A Construction NVQ and a CSCS Card are a must for anyone intent on making a career in the construction industry. However, having these credentials is no guarantee that you will be hired for the job you apply for. Actually, the fact that the Construction NVQ and CSCS Card are the de facto pre-requisite for a construction career in the UK has made having them become almost ordinary.
Put differently, probably everyone that has applied for the same job you have applied for has an NVQ and has passed a CSCS Card test. And that is why the interview is one of the best places to set yourself apart from the other candidates.
Preparing for a Construction Interview
So how do you prepare for the interview? First, remember that your interview starts way before you enter the interview room – rather, the interview starts at the point of your initial job application via your cover letter and resume. One of the most common presumptions made by applicants for construction jobs is that the recruiters will be more focused on their technical capability than the quality of their application.
Whereas it is true that candidates for construction jobs are primarily evaluated on their technical competence, the professionalism of your cover letter and resume may be the one thing that distinguishes your application from those of other candidates and earns you an interview. Again, bear in mind all applicants likely have met the required threshold in terms of NVQ, CSCS Card and experience.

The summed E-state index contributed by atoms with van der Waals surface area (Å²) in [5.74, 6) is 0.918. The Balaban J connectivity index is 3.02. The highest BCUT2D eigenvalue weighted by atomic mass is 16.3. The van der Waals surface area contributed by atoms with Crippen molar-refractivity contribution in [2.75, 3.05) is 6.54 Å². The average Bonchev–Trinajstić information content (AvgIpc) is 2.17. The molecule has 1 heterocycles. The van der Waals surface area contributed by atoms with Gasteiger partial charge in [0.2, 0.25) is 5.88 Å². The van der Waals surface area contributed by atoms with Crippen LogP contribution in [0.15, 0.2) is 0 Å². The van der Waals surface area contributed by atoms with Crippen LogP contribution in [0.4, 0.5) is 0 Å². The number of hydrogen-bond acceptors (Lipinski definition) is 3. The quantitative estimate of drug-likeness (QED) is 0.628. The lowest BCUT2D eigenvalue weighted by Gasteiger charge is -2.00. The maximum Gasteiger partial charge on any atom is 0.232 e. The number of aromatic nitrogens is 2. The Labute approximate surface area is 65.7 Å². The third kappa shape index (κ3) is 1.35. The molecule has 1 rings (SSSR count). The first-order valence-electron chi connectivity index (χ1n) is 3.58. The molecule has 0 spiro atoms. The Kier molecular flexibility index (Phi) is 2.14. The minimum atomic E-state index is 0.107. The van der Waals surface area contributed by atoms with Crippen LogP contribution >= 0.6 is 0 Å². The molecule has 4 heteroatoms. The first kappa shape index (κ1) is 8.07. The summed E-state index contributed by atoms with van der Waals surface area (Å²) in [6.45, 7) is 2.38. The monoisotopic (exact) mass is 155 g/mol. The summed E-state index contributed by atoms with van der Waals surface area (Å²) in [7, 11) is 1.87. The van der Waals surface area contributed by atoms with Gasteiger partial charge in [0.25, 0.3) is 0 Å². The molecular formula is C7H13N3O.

Now, once you make it to the interview room remember that body language can also speak in your favour, carry yourself with confidence but be careful you do not come across as arrogant and aloof. The enduring stereotype of the typical construction worker is that of a rough, burly and tough person. While work at a construction site will almost inevitably involve dabbling with lots dirt, dust and grime, this should not be misunderstood to mean that workers cannot be civil and project a smart image of themselves. This is obviously especially true of candidates for managerial and supervisory positions.
How to present yourself
The picture you present of yourself at the interview should not only be one of an assertive construction professional and a patient and respectful team player. The construction site can be a stressful work environment – the interview panel must be persuaded that you are not one to easily buckle under pressure and lose your cool.
Construction jobs are technical and so interviews are likely to involve certain technical questions specific to your line of work and for which you must be prepared. However, do not affirm knowledge of a technical term when you either do not know or are uncertain of what it means. Interviewers know that possession of an NVQ or a CSCS card does not necessarily mean you know everything there is to know about the job. It is better to admit you have no experience of something than to be caught out later on.
Requesting clarification on something, accepting you do not know what it means or have not done that type of work before does not necessarily mean you will not get the job. Interviewers will always view candidates favorably when can both demonstrate knowledge in the major areas and show an enthusiasm to learn new skills.